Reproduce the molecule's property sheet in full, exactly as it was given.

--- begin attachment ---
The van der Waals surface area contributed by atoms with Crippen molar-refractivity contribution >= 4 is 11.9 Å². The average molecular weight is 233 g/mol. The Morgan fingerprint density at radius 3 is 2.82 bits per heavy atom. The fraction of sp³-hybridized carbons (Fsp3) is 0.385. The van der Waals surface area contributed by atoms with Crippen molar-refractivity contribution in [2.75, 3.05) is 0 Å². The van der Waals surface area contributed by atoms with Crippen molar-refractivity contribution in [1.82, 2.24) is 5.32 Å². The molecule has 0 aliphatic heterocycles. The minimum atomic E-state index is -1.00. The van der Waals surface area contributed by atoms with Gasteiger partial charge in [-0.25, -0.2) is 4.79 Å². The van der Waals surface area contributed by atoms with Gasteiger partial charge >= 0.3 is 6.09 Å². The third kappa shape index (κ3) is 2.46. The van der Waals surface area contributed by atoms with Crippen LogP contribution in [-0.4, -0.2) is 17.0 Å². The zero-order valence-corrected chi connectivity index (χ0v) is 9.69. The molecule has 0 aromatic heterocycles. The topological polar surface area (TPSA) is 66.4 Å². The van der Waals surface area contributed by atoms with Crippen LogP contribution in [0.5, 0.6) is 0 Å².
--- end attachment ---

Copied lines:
The van der Waals surface area contributed by atoms with Crippen molar-refractivity contribution >= 4 is 11.9 Å². The average molecular weight is 233 g/mol. The Morgan fingerprint density at radius 3 is 2.82 bits per heavy atom. The fraction of sp³-hybridized carbons (Fsp3) is 0.385. The van der Waals surface area contributed by atoms with Crippen molar-refractivity contribution in [2.75, 3.05) is 0 Å². The van der Waals surface area contributed by atoms with Crippen molar-refractivity contribution in [1.82, 2.24) is 5.32 Å². The molecule has 0 aliphatic heterocycles. The minimum atomic E-state index is -1.00. The van der Waals surface area contributed by atoms with Gasteiger partial charge in [-0.25, -0.2) is 4.79 Å². The van der Waals surface area contributed by atoms with Gasteiger partial charge >= 0.3 is 6.09 Å². The third kappa shape index (κ3) is 2.46. The van der Waals surface area contributed by atoms with Crippen LogP contribution in [-0.4, -0.2) is 17.0 Å². The zero-order valence-corrected chi connectivity index (χ0v) is 9.69. The molecule has 0 aromatic heterocycles. The topological polar surface area (TPSA) is 66.4 Å². The van der Waals surface area contributed by atoms with Crippen LogP contribution in [0.5, 0.6) is 0 Å².